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HANG ON TIGHT

This is the final obstacle before SpaceX can fly astronauts to orbit

The Crew Dragon on the launchpad ahead of a prior test flight in March 2019.
SpaceX
The Crew Dragon on the launchpad ahead of a prior test flight in March 2019.
  • Tim Fernholz
By Tim Fernholz

Senior reporter

Before a car arrives on US highways, it undergoes a series of punishing crash tests to ensure it is safe enough to carry passengers.

Picture that, but with a spacecraft.

Early on Jan. 19, SpaceX will launch an uncrewed Dragon spacecraft, designed to carry astronauts to the International Space Station (ISS) on its Falcon 9 rocket. Rather than completing the trip, as the vehicles did in a dry run less than a year ago, the rocket’s progress will be intentionally aborted 84 seconds into the flight in order in a test of the Dragon’s emergency escape rockets.

If all goes according to plan, the Dragon will zip to safety, deploying its parachutes and descending into the Atlantic ocean. The reusable rocket booster, which has already flown to orbit three times, will be destroyed by performing its abort maneuver at nearly two times the speed of sound. And both NASA and SpaceX will have confidence that the vehicle can safely transport people, even in a worst-case scenario.

The experience of riding the Dragon in such a scenario will be akin to that of Russian cosmonaut Aleksey Ovchinin and US astronaut Nick Hague, who found themselves in a live-action 2018 abort on a Soyuz rocket launched from Kazakhstan. From Quartz’s story at the time:

Less than two minutes into their flight, at an altitude of about 50 km (31 miles) above the planet and moving several times the speed of sound, something went wrong as the first set of boosters separated from the vehicles. The video stream showed the passengers being shaken inside the cabin before it was cut.

Reid Wiseman, the deputy chief of NASA’s astronaut office, said the astronauts were alerted about one second in advance by a warning light that turned on inside the capsule. Then, an automatic system fired pyrotechnic bolts to cut the capsule free from the rocket, even as abort motors mounted on the capsule ignited to carry it away from the rest of the vehicle. It was the first time the launch escape system had been used since 1983.

SpaceX first demonstrated the engines used in the Dragon’s launch escape system during a ground or “pad” abort test in 2015:

The new Dragon, and its compatriot in the commercial crew program, Boeing’s Starliner, are designed to end a nine-year spell of US dependence on Russia to carry humans to the ISS. In December 2019, the Starliner safely reached orbit and returned to Earth, but due to an error, failed in its attempted rendezvous with the station. Engineers are now working to determine what happened and whether Boeing can safely proceed to a crewed flight test.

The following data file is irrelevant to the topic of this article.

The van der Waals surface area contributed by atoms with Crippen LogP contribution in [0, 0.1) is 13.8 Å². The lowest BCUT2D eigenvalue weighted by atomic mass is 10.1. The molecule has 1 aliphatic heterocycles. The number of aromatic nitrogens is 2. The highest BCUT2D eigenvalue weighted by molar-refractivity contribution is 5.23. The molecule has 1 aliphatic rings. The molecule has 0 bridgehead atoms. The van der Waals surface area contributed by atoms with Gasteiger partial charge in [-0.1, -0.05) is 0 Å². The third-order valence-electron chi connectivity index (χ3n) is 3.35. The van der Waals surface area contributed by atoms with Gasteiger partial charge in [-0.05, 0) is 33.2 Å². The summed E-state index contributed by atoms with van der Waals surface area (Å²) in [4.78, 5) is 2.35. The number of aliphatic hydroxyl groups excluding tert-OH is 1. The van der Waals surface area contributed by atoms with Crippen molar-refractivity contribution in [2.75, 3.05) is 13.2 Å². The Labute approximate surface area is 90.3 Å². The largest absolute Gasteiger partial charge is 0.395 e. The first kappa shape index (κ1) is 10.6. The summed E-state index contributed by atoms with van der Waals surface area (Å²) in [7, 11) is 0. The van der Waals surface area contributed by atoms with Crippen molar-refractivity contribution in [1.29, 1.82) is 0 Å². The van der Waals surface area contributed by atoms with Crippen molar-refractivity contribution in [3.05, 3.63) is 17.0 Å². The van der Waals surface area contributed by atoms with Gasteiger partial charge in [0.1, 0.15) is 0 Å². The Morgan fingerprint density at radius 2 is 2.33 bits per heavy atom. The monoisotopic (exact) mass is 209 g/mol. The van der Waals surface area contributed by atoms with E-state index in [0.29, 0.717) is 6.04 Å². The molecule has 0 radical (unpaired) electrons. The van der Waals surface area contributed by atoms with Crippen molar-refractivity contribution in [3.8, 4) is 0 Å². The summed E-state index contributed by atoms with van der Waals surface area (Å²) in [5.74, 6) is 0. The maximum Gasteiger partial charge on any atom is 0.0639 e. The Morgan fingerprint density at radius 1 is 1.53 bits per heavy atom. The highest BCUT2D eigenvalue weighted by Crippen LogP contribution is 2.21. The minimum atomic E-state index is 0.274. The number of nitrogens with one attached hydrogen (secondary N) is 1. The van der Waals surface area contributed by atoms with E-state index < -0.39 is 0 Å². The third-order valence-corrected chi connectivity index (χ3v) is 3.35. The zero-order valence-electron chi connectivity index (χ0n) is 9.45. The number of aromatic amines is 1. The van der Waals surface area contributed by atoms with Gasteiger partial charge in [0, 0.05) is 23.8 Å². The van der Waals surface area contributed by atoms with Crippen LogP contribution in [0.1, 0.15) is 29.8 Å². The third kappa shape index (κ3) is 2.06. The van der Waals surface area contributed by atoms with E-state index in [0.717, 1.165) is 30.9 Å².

While a Dragon successfully docked at the ISS and returned to Earth in 2019, that capsule was destroyed when a propellant leak ignited during a ground test. Now, after redesigning the plumbing, the engines that will carry the Dragon capsule to safety are now ready to be tested in field conditions.

Weather conditions appear favorable for a launch, but SpaceX is also watching for excessive wind or waves that might interfere with recovery operations or scatter debris from the destroyed booster, which may lead them to delay the demonstration. The launch was originally planned for Jan. 18 but was postponed “due to sustained winds and rough seas in the recovery area.”

Both the Dragon and the Starliner are the products of a new approach to designing spacecraft for the US government, where NASA issues broad requirements and private firms develop and operate the vehicles on fixed-price contracts. SpaceX pioneered this framework for space business while developing an uncrewed cargo Dragon that regularly delivers supplies and equipment to the ISS, alongside another spacecraft operated by Northrop Grumman.

But the difficulties of designing a spacecraft that is safe for human passengers, along with funding cuts from Congress, have the designers nearly three years behind schedule. Even if all goes as planned during this abort test, it will be months before NASA engineers will be able to approve the Dragon for a crewed flight test, a process that involves careful examination of all the test data and documentation of the vehicle’s capabilities.

This story has been updated after a weather delay on Jan. 18 and with additional information from the Jan. 17 pre-flight launch briefing.

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